Instead what we got was blind loyalty to the players who had played a part in the two wins, regardless of its effect on the shape of the bowling side. All credit to Footitt yet again (who seems to grow the less experienced the attack he's part of) and Wainwright, but Higginbottom and Hughes were put to the sword today, and may well have lost this match and the chances of avoiding relegation. Until Higginbottom's late rattle of wickets, he and Hughes had gone for 100 runs (plus plenty of extras) in 21 overs without a wicket, in a match where no-one else has gone for more than 3 an over, and most for little over 2.

They didn't suddenly become bad bowlers overnight, and I don't blame them. Both were put in situations that were completely new to them with no safety net. Higginbottom was taking the new ball for the first time with the weight of responsibility, and from the sound of the commentary, tried to bowl too fast and lost control. Hughes (for all his undoubted spirit) does not have the pace or skill to bowl first change and had nowhere to go when Solanki decided to go after him. Despite a wicket in his first over, Burgoyne suffered too by finding himself bowling much earlier than he should have been, simply because Higginbottom and Hughes had been hit out of the attack. Taken together. the youngsters went for 173-3 in 47 overs, against 96-7 in 42 overs from Footitt and Wainwright. Even if Palladino had not been at his best, or able to bowl the number of overs he usually manages, he would not have been anywhere near this expensive, and his presence would probably have allowed Higginbottom, Hughes and Burgoyne to bowl at a time and in a situation they were comfortable in.

In this context, Krikken's comments tonight beggar belief. He tells us that "The ends are bare. There’s more grass further down the wicket for the seamers and you feel that’s going to hold but it will spin more and more." So that explains the two spinners, and I think we can all agree with that. But if there's grass further down the wicket for the seamers that will hold for the game, wouldn't that suggest that the strongest seam attack we could put out might not be a bad idea as well, and leave out one of the marginal batters? Particularly when Palladino is no mug with a bat, so won't significantly weaken the batting?

Miracles might happen, but I think a lead of 80 will be too many to overcome. With Somerset's win over Middlesex, our chances of survival will be hanging by a thread again. And I will put the blame for that firmly at Karl Krikken's door. He clearly has a lot to offer, but team selection is not one of them. if we're losing, he veers from one madcap selection to another, if we're winning he sticks with what he's got. This nearly cost us promotion last year, and it might now cost us relegation this year.

Peakfan said...

In common with you and, it seems, a few other supporters I expected and would have liked Tony in this side, notoveryet.
As I have written before though, we're not the ones whose jobs rely on any given selection and the correctness of it.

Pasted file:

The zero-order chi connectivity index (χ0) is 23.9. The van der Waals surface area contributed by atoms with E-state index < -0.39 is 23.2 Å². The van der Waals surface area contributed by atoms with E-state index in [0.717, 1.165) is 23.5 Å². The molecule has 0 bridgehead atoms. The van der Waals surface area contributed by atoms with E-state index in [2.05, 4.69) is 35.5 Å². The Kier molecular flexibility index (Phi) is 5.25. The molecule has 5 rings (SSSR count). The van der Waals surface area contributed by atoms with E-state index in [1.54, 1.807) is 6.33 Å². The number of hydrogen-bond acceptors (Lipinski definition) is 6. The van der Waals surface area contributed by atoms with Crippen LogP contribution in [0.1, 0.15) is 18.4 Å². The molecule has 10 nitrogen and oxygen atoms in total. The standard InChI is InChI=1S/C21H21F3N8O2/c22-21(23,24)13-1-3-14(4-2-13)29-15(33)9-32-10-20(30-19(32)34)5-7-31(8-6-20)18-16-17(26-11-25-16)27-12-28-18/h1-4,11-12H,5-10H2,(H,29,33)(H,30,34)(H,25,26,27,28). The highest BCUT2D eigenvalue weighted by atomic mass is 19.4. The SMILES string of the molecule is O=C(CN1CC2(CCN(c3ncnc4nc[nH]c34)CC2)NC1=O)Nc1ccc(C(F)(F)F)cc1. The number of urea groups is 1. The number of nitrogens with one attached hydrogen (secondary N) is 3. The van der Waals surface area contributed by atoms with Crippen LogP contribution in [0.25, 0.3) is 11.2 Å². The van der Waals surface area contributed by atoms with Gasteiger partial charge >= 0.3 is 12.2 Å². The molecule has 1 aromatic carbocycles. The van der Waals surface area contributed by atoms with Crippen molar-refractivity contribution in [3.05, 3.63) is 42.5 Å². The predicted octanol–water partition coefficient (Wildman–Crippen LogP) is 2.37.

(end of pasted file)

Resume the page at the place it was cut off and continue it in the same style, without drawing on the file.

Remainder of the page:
Krikk must have thought that the eleven that took to the pitch represented his best chance of winning the game. Trust? Blind faith? A cunning plan? Don't know, but the decision was made and we abide by it, much as you suggest should be done with the Groenewald/Hughes issue (I fully agree, by the way)
I'm not sure we can get the 200 lead which would give us a very good chance, but we will undoubtedly hear more from the coach at the end of the game.
If he ends up winning, he's a genius, if we don't, the opposite. Such is the way with fan reaction to the selection of 'their' team.

Marc said...

If it,s any consolation,my Surrey friend still thinks Derbyshire will win if they can post a 200 lead. He reckons by tomorrow the pitch could be very tough indeed to bat on.Mmmmmm..

I think if you can bowl the opposition out for less than 300,most people would probably settle for that,most of the time. When defending a score of just over 200,it is imperitive and by doing so we have just about kept ourselves in the frame. Like Notoveryet,I cannot understand the thinking behind Palladino,s omission which,no matter which angle you may view it,has not enhanced our chances of winning.If his importance has now diminished then I would fully expect him to take part in our one day matches from now on.

Some may point out Clare,Turner and Groenewald,s absense as a factor but even had they been available there is no guarantee Krikken would have picked them. It is an inescapable fact that Krikken,s thinking has fundamentally shifted in recent times and on the back of two wins is perhaps convinced he has stumbled on a winning formula.

That formula had been held together by the glue of Madsen,Footitt and Groenewald with sticking plaster provided by the likes of Slater and Johnson. Most of the remainder have only had a marginal influence on proceedings.

All the batsmen need to have a major influence on proceedings today,if we are to attain a total which would place Surrey under real pressure. We mustn,t forget they need to win this every bit as much as we do,with Somerset having already bagged their points. It is vital we get these runs on the board and we have to be more positive than we were in the first innings. I,m not saying we need to be smashing boundaries every other ball but we cannot allow the bowlers to dictate as we did in the first innings. The batsmen will have a limited lifespan on this wearing pitch and they need to accumulate some runs while they have the chance.

If we have a decent morning and can emerge in batting credit for the loss of no more than one or two wickets we could yet turn this match around. We need at least a couple of players to make 70 or 80 and aim for a total around the 300 mark. Not easy but by no means impossible. Could be an interesting day.